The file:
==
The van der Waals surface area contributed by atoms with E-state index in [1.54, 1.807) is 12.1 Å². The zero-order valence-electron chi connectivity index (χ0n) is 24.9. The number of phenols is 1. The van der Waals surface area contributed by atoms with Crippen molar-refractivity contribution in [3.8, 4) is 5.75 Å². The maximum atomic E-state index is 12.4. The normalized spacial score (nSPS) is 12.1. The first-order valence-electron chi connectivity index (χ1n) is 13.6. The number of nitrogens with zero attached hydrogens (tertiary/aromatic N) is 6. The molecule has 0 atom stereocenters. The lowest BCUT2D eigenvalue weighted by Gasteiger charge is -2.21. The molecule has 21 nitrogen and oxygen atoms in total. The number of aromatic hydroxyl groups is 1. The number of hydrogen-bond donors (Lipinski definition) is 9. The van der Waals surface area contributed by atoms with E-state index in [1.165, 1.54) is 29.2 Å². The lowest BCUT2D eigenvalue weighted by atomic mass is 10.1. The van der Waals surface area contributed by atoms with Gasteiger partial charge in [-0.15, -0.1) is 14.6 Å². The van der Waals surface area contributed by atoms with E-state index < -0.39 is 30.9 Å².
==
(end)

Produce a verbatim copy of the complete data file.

The van der Waals surface area contributed by atoms with E-state index in [1.54, 1.807) is 12.1 Å². The zero-order valence-electron chi connectivity index (χ0n) is 24.9. The number of phenols is 1. The van der Waals surface area contributed by atoms with Crippen molar-refractivity contribution in [3.8, 4) is 5.75 Å². The maximum atomic E-state index is 12.4. The normalized spacial score (nSPS) is 12.1. The first-order valence-electron chi connectivity index (χ1n) is 13.6. The number of nitrogens with zero attached hydrogens (tertiary/aromatic N) is 6. The molecule has 0 atom stereocenters. The lowest BCUT2D eigenvalue weighted by Gasteiger charge is -2.21. The molecule has 21 nitrogen and oxygen atoms in total. The number of aromatic hydroxyl groups is 1. The number of hydrogen-bond donors (Lipinski definition) is 9. The van der Waals surface area contributed by atoms with E-state index in [1.165, 1.54) is 29.2 Å². The lowest BCUT2D eigenvalue weighted by atomic mass is 10.1. The van der Waals surface area contributed by atoms with Gasteiger partial charge in [-0.15, -0.1) is 14.6 Å². The van der Waals surface area contributed by atoms with E-state index < -0.39 is 30.9 Å².